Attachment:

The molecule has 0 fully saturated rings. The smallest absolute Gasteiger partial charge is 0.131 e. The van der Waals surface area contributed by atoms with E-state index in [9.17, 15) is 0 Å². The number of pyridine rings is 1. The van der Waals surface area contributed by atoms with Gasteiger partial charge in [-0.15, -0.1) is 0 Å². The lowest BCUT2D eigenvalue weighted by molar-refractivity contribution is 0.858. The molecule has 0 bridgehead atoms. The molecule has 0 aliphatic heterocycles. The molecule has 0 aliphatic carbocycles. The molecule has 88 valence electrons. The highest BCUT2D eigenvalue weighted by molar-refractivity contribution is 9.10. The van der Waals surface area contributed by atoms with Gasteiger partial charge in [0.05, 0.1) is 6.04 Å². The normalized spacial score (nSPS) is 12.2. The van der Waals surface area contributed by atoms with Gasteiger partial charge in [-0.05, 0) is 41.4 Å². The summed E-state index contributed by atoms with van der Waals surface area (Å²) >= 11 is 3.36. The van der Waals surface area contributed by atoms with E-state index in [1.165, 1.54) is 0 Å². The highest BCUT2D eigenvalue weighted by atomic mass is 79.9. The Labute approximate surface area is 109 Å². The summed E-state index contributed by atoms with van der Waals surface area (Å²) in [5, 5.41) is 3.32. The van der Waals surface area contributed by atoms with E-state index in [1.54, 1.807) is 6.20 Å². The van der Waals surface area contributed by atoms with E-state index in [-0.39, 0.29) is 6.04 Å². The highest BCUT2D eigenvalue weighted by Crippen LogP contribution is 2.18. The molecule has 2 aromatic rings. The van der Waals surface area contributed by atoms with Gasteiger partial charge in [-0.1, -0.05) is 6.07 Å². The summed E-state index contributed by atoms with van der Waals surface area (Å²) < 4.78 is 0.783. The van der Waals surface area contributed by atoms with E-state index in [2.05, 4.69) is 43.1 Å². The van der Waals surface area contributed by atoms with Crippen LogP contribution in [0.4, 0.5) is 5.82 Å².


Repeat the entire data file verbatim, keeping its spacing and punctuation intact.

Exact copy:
The molecule has 0 fully saturated rings. The smallest absolute Gasteiger partial charge is 0.131 e. The van der Waals surface area contributed by atoms with E-state index in [9.17, 15) is 0 Å². The number of pyridine rings is 1. The van der Waals surface area contributed by atoms with Gasteiger partial charge in [-0.15, -0.1) is 0 Å². The lowest BCUT2D eigenvalue weighted by molar-refractivity contribution is 0.858. The molecule has 0 bridgehead atoms. The molecule has 0 aliphatic heterocycles. The molecule has 0 aliphatic carbocycles. The molecule has 88 valence electrons. The highest BCUT2D eigenvalue weighted by molar-refractivity contribution is 9.10. The van der Waals surface area contributed by atoms with Gasteiger partial charge in [0.05, 0.1) is 6.04 Å². The normalized spacial score (nSPS) is 12.2. The van der Waals surface area contributed by atoms with Gasteiger partial charge in [-0.05, 0) is 41.4 Å². The summed E-state index contributed by atoms with van der Waals surface area (Å²) >= 11 is 3.36. The van der Waals surface area contributed by atoms with E-state index in [1.165, 1.54) is 0 Å². The highest BCUT2D eigenvalue weighted by atomic mass is 79.9. The Labute approximate surface area is 109 Å². The summed E-state index contributed by atoms with van der Waals surface area (Å²) in [5, 5.41) is 3.32. The van der Waals surface area contributed by atoms with E-state index in [1.54, 1.807) is 6.20 Å². The van der Waals surface area contributed by atoms with E-state index in [-0.39, 0.29) is 6.04 Å². The highest BCUT2D eigenvalue weighted by Crippen LogP contribution is 2.18. The molecule has 2 aromatic rings. The van der Waals surface area contributed by atoms with Gasteiger partial charge in [-0.1, -0.05) is 6.07 Å². The summed E-state index contributed by atoms with van der Waals surface area (Å²) < 4.78 is 0.783. The van der Waals surface area contributed by atoms with E-state index in [2.05, 4.69) is 43.1 Å². The van der Waals surface area contributed by atoms with Crippen LogP contribution in [0.4, 0.5) is 5.82 Å².